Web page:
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Role Players Are Also Helping Penguins Win

May 12, 1993|JIM SMITH | NEWSDAY

UNIONDALE, N.Y. — The nucleus for the Pittsburgh Penguins is so strong their role players often are overlooked. Checking left wing Jeff Daniels is one of those role players who has done a good job against the New York Islanders in the Patrick Division finals.

Daniels has been promoted from the fourth line to the second, replacing Shawn McEachern, whose confidence has evaporated. Daniels, Ron Francis and Joey Mullen have played at even strength against the Islanders' top scoring line. Daniels has limited right wing Steve Thomas to no goals and two assists, a key reason why the Penguins have a 3-2 lead and can wrap up the series with a win Wednesday night at Nassau Coliseum.

"He's a solid winger who is always in good position, has speed and is strong enough on the wall," assistant coach Barry Smith said of Daniels. "His offensive skills have improved. He's going to the net now. He's been reinforced with more ice time."

McEachern had 28 goals in the regular season, but 19 of them came in the first half. He had only seven points in the last 19 regular-season games and has only one point (an assist) in his past seven playoff games. But fellow rookie Daniels, 24, has filled the void.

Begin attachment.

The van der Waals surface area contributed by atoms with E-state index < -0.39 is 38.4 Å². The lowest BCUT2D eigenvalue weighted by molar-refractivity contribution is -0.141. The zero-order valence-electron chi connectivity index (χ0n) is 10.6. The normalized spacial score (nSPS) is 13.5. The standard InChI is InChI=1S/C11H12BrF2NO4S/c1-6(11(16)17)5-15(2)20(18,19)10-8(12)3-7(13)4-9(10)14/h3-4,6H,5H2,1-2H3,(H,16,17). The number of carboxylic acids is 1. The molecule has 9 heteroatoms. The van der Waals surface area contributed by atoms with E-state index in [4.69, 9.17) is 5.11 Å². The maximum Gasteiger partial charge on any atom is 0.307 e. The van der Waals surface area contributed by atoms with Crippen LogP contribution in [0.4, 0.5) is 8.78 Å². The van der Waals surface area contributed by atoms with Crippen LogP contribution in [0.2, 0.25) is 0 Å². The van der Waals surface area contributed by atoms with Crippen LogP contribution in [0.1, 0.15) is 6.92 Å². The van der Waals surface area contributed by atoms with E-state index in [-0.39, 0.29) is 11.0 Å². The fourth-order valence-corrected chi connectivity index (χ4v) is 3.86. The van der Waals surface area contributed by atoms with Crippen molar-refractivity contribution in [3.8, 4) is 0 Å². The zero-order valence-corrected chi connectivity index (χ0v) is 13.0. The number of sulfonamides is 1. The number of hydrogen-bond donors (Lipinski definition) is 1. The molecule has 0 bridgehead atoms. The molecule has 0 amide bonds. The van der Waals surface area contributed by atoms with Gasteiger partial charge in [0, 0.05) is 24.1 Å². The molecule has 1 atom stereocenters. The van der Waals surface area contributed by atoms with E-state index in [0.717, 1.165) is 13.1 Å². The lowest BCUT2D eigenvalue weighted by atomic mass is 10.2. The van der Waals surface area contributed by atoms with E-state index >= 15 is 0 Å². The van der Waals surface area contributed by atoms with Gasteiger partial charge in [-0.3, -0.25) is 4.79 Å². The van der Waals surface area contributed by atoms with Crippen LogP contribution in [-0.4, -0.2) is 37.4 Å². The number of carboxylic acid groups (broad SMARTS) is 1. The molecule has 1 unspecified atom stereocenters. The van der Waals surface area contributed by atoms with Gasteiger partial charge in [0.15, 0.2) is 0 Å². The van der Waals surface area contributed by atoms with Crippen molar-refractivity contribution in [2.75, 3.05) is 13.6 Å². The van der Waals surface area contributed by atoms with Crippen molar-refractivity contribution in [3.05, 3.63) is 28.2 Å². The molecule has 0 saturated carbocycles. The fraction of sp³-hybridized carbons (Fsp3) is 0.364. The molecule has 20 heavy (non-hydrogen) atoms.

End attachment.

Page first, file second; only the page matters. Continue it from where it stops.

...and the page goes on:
Daniels grew up as a rink rat in Oshawa, Ontario, where his father, Wayne, was a trainer, scout and later general manager of the Ontario Hockey League Generals. Jeff played four years for Oshawa and four with Muskegon of the International Hockey League before playing 58 games with the Penguins this season, getting five goals and four assists. He is 3-2-5 in the playoffs.

"My dad always brought me down to the rink and let me run around," Daniels said. "I learned a lot. He's been a rink rat all his life. In the minors, my role was third- or fourth-line winger who worked hard defensively. If I contribute offense, it's a bonus."

The Penguins carried only six defensemen most of the season, so when Grant Jennings was injured in March, Daniels played four games on defense. At the March 22 trading deadline, the Penguins' faith in Daniels allowed them to trade left wing Bob Errey to Buffalo for defenseman Mike Ramsey.

"(Coach) Scotty Bowman just came in before a game and asked me if I'd take a few shifts on defense," Daniels said. "The next thing I knew, it was three or four shifts a period. It was the first time I'd ever played defense. I didn't know what to expect. The rest of the 'D' helped me. Then we got Ramsey and Peter Taglianetti. I was back on the wing."

Daniels got the last two goals in a 5-3 first-round clinching win over the New Jersey Devils and also scored in Game 1 of this series. "It's just a situation where I'm happy to be in the right place at the right time," Daniels said. "Hopefully, it'll continue.

"Most of the time, we're out there against their top line," he added. "Our first concern is not getting scored on. But if we get our chances, we've got to put them in. When you're a role player, you've got to know your role, accept it and play it. We feel good. We won once already in New York. We're going to have to play the same way: put a lot of shots on net, crash and get rebounds."

Daniels said he drew inspiration Monday night from a pain-free Mario Lemieux, who played 24 minutes and had two goals. "When we saw him out there on the first shift with a lot of jump in his legs, he looked great," Daniels said. "When the guys on the bench see that, it makes you want to go out and work harder."

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